Also, trying to replicate an index will require a certain level of capital. In case of forming a portfolio indexed to the IBEX 35, the saver must invest in the 35 securities that compose it according to their proportion.

We have used the IBEX 35 as an example, consisting of 35 actions. However, can you imagine what it would mean to compose a portfolio that replicates the 500 values ​​of the Standard & Poor`s 500? Indexed funds, as they are collective investment products, offer a complete portfolio with simple participation, without all these complications.

NOTE: There are also fixed income indices, such as the Global Aggregate Float Adjusted Bond Index. An example is the HSBC Global Emerging Market Government Bond Index Fund, an index fund of the public debt of emerging markets (reproduces the JPMorgan EMBI Global Diversified Total Return Index). Thanks to indexed funds, it is easier to access this type of passive management investment.


Historically, the stock market has always experienced long-term growth (of the order of 8-10% per year, on average).

Stock markets have their ups and downs in the short and medium-term, but some studies show that it is the best investment in the long term: society advances, technology evolves and the economy grows. A clear example is the evolution of Standard & Poor’s 500 since 1975.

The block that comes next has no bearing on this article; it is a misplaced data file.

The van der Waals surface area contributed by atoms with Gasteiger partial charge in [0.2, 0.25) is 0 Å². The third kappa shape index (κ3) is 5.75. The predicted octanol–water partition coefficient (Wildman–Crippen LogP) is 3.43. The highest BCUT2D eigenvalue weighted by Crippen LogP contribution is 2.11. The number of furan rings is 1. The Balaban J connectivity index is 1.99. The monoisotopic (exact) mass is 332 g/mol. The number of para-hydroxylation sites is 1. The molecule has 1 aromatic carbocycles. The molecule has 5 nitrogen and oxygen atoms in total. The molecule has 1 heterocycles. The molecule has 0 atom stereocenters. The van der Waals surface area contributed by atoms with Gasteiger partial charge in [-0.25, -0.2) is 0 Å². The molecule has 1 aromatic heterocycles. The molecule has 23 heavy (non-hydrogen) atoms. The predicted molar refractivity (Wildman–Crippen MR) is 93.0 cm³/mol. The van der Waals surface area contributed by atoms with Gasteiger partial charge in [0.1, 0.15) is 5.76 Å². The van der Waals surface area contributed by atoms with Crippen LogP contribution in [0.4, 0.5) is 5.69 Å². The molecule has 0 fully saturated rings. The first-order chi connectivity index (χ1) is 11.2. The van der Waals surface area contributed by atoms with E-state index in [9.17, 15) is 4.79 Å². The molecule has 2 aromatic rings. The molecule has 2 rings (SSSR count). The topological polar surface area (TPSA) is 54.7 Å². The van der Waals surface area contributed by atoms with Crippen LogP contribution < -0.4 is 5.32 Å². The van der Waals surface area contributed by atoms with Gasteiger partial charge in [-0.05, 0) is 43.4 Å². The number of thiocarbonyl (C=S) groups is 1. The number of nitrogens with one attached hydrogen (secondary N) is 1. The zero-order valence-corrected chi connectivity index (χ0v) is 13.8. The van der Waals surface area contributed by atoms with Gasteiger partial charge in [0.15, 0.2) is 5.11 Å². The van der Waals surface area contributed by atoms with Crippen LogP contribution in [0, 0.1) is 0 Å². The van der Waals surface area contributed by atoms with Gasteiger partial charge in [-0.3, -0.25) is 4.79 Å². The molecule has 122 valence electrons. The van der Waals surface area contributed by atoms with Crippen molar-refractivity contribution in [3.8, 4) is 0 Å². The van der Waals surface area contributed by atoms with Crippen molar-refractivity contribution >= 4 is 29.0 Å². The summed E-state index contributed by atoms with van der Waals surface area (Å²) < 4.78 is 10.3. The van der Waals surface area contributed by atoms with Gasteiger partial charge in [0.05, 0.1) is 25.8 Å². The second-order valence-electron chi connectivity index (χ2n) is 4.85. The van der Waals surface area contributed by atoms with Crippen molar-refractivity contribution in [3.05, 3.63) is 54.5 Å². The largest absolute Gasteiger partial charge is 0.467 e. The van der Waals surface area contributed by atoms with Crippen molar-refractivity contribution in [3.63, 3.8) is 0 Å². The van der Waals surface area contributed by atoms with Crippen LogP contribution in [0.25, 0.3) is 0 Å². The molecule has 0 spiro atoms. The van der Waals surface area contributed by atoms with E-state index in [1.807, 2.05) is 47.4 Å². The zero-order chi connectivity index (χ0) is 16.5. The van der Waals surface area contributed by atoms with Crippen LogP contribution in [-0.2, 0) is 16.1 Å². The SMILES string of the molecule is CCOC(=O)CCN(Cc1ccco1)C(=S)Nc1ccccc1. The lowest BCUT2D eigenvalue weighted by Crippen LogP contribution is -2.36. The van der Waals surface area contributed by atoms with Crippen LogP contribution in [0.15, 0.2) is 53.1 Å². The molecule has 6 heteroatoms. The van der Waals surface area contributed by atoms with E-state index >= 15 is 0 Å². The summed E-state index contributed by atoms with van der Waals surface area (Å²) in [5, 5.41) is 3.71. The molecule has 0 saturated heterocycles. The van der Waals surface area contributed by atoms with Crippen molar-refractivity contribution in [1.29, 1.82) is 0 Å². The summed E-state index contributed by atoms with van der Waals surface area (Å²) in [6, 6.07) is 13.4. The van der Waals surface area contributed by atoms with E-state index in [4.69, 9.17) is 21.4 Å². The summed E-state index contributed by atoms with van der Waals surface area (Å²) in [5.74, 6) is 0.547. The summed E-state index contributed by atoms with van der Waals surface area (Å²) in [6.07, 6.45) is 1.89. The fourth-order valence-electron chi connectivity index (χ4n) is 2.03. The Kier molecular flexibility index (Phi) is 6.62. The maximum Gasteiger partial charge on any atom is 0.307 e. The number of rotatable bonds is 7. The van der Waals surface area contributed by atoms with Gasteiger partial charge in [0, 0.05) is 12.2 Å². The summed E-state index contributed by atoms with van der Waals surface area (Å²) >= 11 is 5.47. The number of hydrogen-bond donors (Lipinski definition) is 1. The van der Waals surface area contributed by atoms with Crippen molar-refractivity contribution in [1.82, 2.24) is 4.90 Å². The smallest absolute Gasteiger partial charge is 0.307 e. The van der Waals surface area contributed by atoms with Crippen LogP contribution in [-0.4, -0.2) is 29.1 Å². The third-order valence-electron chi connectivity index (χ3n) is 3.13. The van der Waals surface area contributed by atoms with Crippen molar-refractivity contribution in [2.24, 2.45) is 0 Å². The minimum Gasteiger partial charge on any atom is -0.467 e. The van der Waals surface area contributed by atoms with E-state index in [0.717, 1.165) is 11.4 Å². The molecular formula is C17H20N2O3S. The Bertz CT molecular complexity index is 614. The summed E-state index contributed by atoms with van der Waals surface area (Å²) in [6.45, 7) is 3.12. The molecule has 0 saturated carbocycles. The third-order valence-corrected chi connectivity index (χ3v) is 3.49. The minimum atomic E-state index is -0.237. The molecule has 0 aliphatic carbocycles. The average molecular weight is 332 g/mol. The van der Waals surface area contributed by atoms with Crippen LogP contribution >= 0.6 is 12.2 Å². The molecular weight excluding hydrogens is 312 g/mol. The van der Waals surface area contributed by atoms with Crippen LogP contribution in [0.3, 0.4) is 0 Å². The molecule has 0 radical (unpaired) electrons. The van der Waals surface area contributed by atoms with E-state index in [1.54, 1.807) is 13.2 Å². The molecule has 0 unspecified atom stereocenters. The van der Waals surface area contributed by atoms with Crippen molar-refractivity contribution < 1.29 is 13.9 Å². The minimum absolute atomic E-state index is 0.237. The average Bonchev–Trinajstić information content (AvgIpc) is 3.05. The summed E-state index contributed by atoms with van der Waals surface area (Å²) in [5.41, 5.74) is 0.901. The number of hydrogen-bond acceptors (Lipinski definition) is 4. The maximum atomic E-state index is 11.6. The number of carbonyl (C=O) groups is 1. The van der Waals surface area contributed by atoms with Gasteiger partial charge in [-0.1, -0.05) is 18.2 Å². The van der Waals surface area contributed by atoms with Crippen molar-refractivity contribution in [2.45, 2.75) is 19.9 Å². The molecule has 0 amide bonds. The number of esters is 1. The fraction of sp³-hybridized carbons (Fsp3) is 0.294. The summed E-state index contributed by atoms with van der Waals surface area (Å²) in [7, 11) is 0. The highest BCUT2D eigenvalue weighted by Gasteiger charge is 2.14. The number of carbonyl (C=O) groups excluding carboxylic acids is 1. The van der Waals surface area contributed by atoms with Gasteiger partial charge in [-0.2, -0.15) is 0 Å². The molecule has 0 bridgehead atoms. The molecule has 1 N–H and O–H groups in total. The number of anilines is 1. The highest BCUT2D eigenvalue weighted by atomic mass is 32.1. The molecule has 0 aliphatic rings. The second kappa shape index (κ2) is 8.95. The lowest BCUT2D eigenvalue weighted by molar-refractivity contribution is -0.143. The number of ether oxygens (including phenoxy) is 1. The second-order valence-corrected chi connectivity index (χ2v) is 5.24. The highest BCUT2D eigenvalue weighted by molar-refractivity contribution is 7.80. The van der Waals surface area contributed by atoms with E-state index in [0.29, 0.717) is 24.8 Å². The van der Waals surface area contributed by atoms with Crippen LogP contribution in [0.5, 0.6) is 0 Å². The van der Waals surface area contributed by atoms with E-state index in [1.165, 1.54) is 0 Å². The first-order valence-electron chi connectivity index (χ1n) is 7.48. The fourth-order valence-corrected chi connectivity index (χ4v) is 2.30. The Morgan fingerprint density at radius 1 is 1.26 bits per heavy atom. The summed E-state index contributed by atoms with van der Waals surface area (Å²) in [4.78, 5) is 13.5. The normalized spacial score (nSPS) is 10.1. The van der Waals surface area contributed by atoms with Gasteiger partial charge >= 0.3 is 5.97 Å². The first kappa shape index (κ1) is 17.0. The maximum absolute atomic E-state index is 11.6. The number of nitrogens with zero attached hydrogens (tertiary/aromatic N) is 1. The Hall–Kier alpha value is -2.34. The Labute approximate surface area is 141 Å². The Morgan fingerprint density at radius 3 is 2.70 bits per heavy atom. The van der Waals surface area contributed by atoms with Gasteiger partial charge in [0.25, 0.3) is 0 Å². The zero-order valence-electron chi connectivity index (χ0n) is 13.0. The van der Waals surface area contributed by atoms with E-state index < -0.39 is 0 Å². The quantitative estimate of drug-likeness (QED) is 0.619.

If the stock market itself offers long-term profitability, why try to beat it through active stock management?

In any case, even without wanting to act as defenders or detractors of passive management, index funds provide a series of undeniable advantages.

Commissions are reduced

Active management requires more work, more asset sales, market research, calculations, portfolio adjustments, etc. A manager has a more complex task and, therefore, demands a more complete team and more bulky fees.

With indexed funds all this is not necessary, these financial products require passive management. Simply by building a portfolio that replicates the index and periodically readjusting it, the fund is maintained and the fees are reduced.

It is possible to change markets without paying for it

Do we think it is time to leave the European markets and start allocating capital to Wall Street? Thanks to the indexed funds we will be able to transfer our shares from one fund to another with a tax exemption.

The fact of being able to rotate our savings from one market (represented by an index) to another without assuming any fiscal cost means being able to always be in the one with the best present evolution. With the shares, a 19% withholding will be applied each time a sale occurs. In the end, our savings decrease.

Dividend Management

Most stock indices do not take into account the dividends distributed to calculate them (except the so-called “Total Return” indices). This means that, if you invest in an index fund that purchases the shares in cash, you will get a higher return thanks to the dividends of the shares.

Also, a tax reduction is applied to accumulation funds (which add dividends to the fund’s assets): they are taxed at 1% each time a dividend is distributed.

Automatic diversification

By buying shares of an indexed fund, all the values ​​that make up the index that is being replicated are being accessed.

Indexed funds can offer us a wide diversification. Imagine that we invest in a fund that replicates a world index: geographic diversification would be total.